Beginning in 2002, Nevada's medical students created the Professionalism Awards as a way to recognize the professional attributes of their colleagues. The Professionalism Awards, presented at the Clinician's Ceremony, recognize outstanding students for their honesty and integrity, respect, altruism, duty, excellence and humility.

Excellence and Humanism in Teaching Awards for Residents

Outstanding residents are also featured during the Annual Clinician's Ceremony. The Excellence and Humanism in Teaching Award, sponsored by the Arnold P. Gold Foundation, are awarded to residents who exemplify the qualities of exceptional teachers and role models.

Faculty, Resident, and Preceptor Role Models

Every day, in classrooms, laboratories, offices, clinics, and hospitals students are observing interpersonal behavior and ethical choices. We strive to make everyone aware of the important role they play in the education of truly excellent physicians.

Recognition of faculty members for humanistic qualities demonstrates that achievement cannot be measured only by one's income, the number of grants one receives, or by the number of publications one produces. The faculty members who nominate their colleagues display their belief in humanistic principles.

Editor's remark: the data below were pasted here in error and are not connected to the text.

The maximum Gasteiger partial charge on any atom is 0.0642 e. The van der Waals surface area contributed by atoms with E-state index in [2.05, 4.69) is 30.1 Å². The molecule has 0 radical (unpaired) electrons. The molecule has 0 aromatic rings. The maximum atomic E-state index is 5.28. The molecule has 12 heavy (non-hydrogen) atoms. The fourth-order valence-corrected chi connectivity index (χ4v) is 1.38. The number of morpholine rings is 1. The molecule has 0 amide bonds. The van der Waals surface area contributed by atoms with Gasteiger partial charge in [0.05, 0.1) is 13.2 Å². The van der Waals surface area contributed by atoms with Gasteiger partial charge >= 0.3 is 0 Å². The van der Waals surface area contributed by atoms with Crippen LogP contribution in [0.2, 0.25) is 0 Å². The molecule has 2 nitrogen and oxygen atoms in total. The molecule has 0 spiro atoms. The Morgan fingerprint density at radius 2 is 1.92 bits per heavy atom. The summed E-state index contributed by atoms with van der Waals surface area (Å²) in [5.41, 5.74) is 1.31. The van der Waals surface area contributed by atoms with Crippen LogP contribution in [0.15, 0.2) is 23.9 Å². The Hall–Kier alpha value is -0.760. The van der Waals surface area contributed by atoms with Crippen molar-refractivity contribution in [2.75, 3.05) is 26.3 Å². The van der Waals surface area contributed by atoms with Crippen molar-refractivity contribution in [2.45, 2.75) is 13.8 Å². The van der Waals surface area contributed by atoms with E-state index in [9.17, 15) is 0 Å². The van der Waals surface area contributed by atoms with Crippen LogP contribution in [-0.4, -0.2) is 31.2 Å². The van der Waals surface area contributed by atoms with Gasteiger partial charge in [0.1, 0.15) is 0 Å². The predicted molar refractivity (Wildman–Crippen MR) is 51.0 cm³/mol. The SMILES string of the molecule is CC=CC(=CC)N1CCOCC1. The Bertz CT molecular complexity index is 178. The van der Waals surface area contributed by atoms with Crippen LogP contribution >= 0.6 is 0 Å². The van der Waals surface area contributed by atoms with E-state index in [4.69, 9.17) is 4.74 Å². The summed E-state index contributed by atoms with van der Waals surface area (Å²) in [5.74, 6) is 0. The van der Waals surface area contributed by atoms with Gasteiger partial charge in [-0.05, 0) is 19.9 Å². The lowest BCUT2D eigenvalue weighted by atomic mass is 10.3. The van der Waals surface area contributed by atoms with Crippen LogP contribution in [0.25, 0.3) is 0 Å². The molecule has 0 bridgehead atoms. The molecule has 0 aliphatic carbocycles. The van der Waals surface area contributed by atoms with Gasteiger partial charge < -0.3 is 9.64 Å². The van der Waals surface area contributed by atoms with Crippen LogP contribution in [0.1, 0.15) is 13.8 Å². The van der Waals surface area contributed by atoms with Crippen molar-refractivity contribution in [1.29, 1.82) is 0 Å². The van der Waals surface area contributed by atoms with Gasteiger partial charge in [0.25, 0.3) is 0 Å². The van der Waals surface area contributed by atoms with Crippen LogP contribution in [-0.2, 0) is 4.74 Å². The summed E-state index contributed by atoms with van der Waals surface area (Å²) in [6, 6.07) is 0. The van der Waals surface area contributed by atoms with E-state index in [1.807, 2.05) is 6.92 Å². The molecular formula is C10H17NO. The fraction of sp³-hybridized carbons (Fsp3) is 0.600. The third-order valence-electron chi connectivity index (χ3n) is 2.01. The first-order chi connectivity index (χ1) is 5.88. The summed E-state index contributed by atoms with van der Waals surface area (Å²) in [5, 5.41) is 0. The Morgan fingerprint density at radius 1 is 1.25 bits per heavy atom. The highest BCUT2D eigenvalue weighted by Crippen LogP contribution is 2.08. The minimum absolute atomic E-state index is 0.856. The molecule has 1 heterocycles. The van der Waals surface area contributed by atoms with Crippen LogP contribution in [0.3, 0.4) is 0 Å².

Community Service

Community service allows physicians to practice all of the attributes of professionalism, especially altruism and duty. The University of Nevada, Reno School of Medicine Student Outreach Clinic is an outstanding example of a community service of our students.

Awards

Gold Humanism Honor Society (GHHS)

The University of Nevada, Reno School of Medicine is proud to be one of 45 medical schools selected to establish a Gold Humanism Honor Society (GHHS). The GHHS honors medical students, residents, role-model physician teachers and other exemplars recognized for excellence in clinical care, leadership, compassion and dedication to service. Nevada's GHHS chapter promotes and nurtures the values of humanism and professionalism within the field of medicine. The School of Medicine inducted its inaugural members into the GHHS chapter during the April 2005 Clinician's Ceremony.

Leonard Tow Humanism in Medicine Awards

The University of Nevada, Reno School of Medicine has recognized humanistic students and physicians each year since 1999. Each year, graduating medical students nominate one colleague and one clinician to receive the Leonard Tow Humanism in Medicine Award.